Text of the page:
I want a door opening in me that I can enter

In the spirit of celebrating tenderness, here is the last poem from Jason Shinder’s (1955-2008) Stupid Hope, which was assembled and published after he died from leukemia and lymphoma. I loved this raw collection when I first encountered it years ago and am grateful it recently found its way back to my bedside.

28lives-500

“Untitled”

If there is no cure, I still want to correct a few things

and think mostly of people, and have them all alive.
I want a door opening in me that I can enter

and feel the clarity of evening and the stars beginning.

One after another, I want my mistakes returning
and to approach them on a beach like a man

for whom there is no division between one way or another.

My most faithful body, you are not in the best of shape,
far from the glitter of the river in which you once swam.

But I want good tears when I stand on the street

and, from the sky, drifts down the finest mist on my face.
Not everything is given and it should not permit sadness.

Let me
Let me keep on describing things to be sure they happened.

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Your hand has found mine.


“Especially in the Late Afternoon”
     by Jason Shinder (1955- )

The warm air makes us
    different
        from the way

we are.
    We go deep
        in the long grasses and ferns

at the edge
    of an open field.
        Is it knowing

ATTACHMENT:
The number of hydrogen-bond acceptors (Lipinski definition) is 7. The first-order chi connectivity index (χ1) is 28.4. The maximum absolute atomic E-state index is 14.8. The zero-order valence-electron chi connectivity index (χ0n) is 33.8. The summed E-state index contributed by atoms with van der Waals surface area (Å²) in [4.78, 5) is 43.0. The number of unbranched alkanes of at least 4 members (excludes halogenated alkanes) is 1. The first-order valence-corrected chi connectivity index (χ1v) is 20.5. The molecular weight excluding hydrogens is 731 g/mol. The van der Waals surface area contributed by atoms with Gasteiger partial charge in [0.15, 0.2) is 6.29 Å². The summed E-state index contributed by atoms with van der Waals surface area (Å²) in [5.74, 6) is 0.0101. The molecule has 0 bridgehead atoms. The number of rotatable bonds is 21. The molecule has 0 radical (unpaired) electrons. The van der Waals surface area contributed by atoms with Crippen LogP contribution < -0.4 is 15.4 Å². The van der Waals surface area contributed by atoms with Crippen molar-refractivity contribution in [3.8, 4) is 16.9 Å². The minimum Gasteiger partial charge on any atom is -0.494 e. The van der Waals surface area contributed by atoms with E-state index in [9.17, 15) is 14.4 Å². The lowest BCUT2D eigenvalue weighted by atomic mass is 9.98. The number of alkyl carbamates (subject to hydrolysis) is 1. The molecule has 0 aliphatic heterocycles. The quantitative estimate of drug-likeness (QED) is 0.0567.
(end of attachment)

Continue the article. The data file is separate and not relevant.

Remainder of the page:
what to do
    with the long-stemmed lilac
        that counts?

It’s dark.
    Or it will be.
        Some trees perfectly still,

which only this morning
    thrashed about
        in a storm.

Your hand
    has found mine.
        Have we ever arrived

in the arms of someone
    who wasn’t lost
         from the start?

-from Among Women

And I didn’t turn my gaze downward.

from Stupid Hope by Jason Shinder (1955-2008).

The Change

Your unmistakable breasts, plain, finely wrinkled, strained

but not crushed. You were no longer embarrassed to be naked
each time you undressed. And I didn’t turn my gaze downward.

All your beautifulness, despite the loose skin hanging inches
from your bones. And the unshaven legs.

You weren’t thinking you could rest against me either, even

when you tried. Thank you, mother. You let me see you unprotected,
full of doubt, miserable. So I could know you were still alive,

so I could know what loving someone looked like.